There’s a long tradition of crappy photographers in my family. Great grandmother Edna was a pioneer of bad photography with her 1900 box camera mirror photo, presaging the selfie by over a century. Her son, Valentine (Coles), inherited the bad photographer gene, and proceeded to marry my grandmother, who was possibly the worst of the bunch. All three loved to take loads of bad photos, had multiple copies produced to ensure posterity, and never discarded a single image, no matter how bad. My mother had the great sense to break this cycle by marrying my father, who clearly had both talent and enthusiasm for photography. Dad went so far as to set up a dark room in our home, where he produced terrific images from the early 1960s until 1974, when my mother’s blossoming schizophrenia drove him to abandon it, along with many of his other ambitions in life.
As the self-appointed family chronicler of my generation, the spoils of decades of poor photography have found their way to my garage and home office (my genealogical man-cave). Over the past few years, I’ve culled the herd from well over 2,000 terrible images down to several hundred worthy of digitizing, more for their unique content (i.e. obscure, distant relatives) than their composition or technical quality (usually poor). During this time, I’ve grown wary of unearthing new boxes of old family prints, negatives, or albums of largely crummy photos.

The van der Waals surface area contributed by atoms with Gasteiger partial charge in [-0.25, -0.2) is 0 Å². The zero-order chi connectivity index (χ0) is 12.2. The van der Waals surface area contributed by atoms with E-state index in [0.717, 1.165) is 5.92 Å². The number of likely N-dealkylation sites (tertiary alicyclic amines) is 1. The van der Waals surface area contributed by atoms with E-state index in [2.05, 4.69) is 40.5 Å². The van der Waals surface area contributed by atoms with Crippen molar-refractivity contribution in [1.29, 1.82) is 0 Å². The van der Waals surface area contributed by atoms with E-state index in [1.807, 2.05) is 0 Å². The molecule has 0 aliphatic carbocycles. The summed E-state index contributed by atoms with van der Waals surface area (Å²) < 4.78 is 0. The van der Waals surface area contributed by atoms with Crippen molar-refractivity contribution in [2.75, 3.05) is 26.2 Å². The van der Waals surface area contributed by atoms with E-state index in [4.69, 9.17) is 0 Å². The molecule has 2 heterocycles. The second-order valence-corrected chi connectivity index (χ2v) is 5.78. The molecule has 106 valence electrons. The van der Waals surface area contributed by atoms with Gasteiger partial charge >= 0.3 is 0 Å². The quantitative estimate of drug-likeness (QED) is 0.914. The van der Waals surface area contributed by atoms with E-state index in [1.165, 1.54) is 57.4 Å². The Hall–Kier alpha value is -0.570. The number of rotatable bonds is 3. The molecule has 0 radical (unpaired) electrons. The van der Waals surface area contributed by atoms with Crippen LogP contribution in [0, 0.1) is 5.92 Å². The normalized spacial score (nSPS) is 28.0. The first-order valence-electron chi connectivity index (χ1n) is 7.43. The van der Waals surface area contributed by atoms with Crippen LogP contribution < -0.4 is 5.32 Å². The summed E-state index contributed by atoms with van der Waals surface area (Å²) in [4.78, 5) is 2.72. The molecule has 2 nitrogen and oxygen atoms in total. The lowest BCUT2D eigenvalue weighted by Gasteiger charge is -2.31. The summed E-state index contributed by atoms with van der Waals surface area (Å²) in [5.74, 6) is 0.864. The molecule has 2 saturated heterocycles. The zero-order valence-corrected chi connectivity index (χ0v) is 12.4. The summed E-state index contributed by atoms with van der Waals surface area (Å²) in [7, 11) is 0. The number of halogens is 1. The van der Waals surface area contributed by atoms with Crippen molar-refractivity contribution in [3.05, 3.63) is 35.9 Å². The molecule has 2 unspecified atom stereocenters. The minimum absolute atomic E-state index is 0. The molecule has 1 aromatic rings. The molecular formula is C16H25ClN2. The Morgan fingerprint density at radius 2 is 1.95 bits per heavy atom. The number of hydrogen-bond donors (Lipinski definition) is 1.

With this long history of horrid family photos, the discovery of another old photo album immediately brought with it the dread of yet another collection of blurred, random, duplicate images unworthy of more than a cursory glance. But a closer look at the tooled red leather cover with brass buckles hinted this was something special, older and more elegant than anything I had seen in the family collection. Inside were 30 pages of carte de vista (CDV) photograph slots, filled with 58 carefully annotated professional portrait CDVs and tintypes.
The album was assembled between 1860 and 1870 by Keziah Whitson Coles Valentine, then in her 50s. It is very much a family photo album of its day, beginning with photos of her husband’s aging parents, uncles and aunts (all born in the late 18th century), her own family, and many nieces, nephews, and cousins, all photographed in New York and Brooklyn studios. The album closes with the newest family member, her first grandson, John Hampton Valentine, who was born in 1867. Most of the subjects lived and/or were born on Long Island, primarily in the Glen Cove, Oyster Bay area. Unlike the many other 19th and 20th century family albums filled with scores of unidentified ancestors, nearly every image had long ago been annotated in pencil by Keziah’s granddaughter, Edna, and any negative judgment I might have had about the album being defaced was outweighed by the gratitude for the information it contained.
Here’s a slideshow of Keziah’s album. As much as photography has changed over the years, it offers a peek into how a grandmother collected and organized family memorabilia in a manner not too different from today. Or if you’d like to know more about the subjects and view the photos individually, skip down below the slideshow and click on the next page for the full-gallery:
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